DEN: “Develop and apply key technologies swiftly and decisively!”
The German Energy Adviser Network DEN eV is following with great interest the ideas and initiatives of the Federal Government that are currently formulated with a view to the so-called “green hydrogen”. “Green hydrogen, which can be produced as a secondary source of energy with the help of renewable energy sources such as photovoltaics, biomass, hydropower, wind power and other sustainable energy sources, could indeed play a significant role in the three energy sectors of heat, electricity and mobility in the future,” says Dr , Robert Staiger, Energy Consultant and THE expert in hydrogen technology.
“Green hydrogen ideally fits as a green energy source in the current energy transformation towards a CO2-neutral energy supply. Hydrogen can be stored and used at any time for energy conversion to electricity, synthetic fuels or heat. Hydrogen can ideally balance and exploit the volatile properties of renewable energy sources, as it can be stored, transported and generated in any quantity, “explains Staiger.
Hydrogen can make an important contribution, especially in the industrial sector, to help achieve national and international climate goals. He and his colleagues in the DEN are therefore looking forward to the “hydrogen strategy”, which the federal government claims to submit later this year.
“The point now is to set political and technological course for the coming decades,” adds Dipl.-Ing. Hermann Dannecker, Federal Chairman of the DEN. “Germany has to act now, both for climate policy motivations and for economic reasons. In other countries, such as Australia or Korea, this technology is already being used on a significant scale. ”
Both experts point out that the technologies underlying the production of green hydrogen, such as the different electrolysis processes and the steam reforming of biomass, are already available in larger capacity ranges. Other approaches such as high-temperature solar thermal and photosynthesis are technically feasible today.
It is now important to apply them on an industrial scale and to create the necessary infrastructures: “The generation of hydrogen and then of other energy sources such as methane from renewable sources is still too expensive for them to operate under the given circumstances and regulations Germany would be worthwhile. Therefore, policymakers should consider whether it is not time to examine and rethink existing barriers, cost drivers, and current legal regulations and regulations in light of such a technology of the future. International competition is not subject to such braking factors. ”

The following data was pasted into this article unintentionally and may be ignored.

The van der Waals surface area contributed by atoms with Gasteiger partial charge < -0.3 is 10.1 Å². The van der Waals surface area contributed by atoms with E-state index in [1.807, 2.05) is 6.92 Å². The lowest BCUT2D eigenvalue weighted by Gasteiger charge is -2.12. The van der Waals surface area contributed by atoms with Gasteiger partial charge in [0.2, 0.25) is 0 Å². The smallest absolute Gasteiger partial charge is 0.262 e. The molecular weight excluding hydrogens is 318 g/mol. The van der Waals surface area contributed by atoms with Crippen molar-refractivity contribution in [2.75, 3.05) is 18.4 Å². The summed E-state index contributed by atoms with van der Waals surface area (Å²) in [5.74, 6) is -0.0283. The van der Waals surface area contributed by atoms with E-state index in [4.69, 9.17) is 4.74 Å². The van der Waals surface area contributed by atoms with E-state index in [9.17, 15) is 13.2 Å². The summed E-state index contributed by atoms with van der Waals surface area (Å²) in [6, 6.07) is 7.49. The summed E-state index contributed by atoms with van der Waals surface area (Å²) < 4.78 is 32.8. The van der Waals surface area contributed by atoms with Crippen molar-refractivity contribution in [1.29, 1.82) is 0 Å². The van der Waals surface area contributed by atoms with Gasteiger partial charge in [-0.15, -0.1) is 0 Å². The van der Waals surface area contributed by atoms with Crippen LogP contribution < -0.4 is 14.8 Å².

Staiger, who drives a Korean-produced hydrogen vehicle (FCEV) with a fuel cell, advocates the use of hydrogen, particularly in the mobility sector: “This energy source can be used universally. Fuel cells, in which the electrolysis quasi reversed and generated by means of hydrogen and oxygen electricity, can replace expensive and in their environmental compatibility questionable battery systems. Also, the range and refueling time of such vehicles (700km / 4-5 minutes) are important buying arguments. Asian automakers have recognized this and have been offering vehicles for several years. Why not Germans too? ”
Dannecker points to the huge potential for climate protection, which is still slumbering in the heating sector: “If we are looking for alternatives to fossil energy sources such as oil and gas to heat or cool, we should not just think of electricity and battery storage. There will be many cases where hydrogen can be the appropriate energy source. However, it is always a prerequisite that it was generated with the help of renewable energy sources. “Hydrogen could thus become an important element in the so-called sector coupling, in which areas such as electricity, heat, and traffic can fall back on common energy sources or energy storage.
At the same time, hydrogen technology from renewable sources is ideally suited to interlocking different policy fields. Dannecker: “Sun-rich African countries are predestined to produce and export climate-friendly energy. Why not hydrogen and e-fuels? Of course, these countries can not do this on their own, they need the help of industrialized countries. And as an industrialized country, we, therefore, need a strategy for developing partnerships in terms of development policy and energy policy, which ultimately also give people in these states perspectives. This is where climate and energy aspects are linked with social ones. ”
For this reason, both engineers advocate a research, economy and policy comprehensive German hydrogen strategy: “This technology has to do with Germany’s future viability. That’s why you should approach the matter with a jolt. Research is one thing. But if there is the will to do so economically and industrially, some things can be done much faster than normal. Much takes a long time here and is slow. More energy would be needed! For the policy could now provide. ”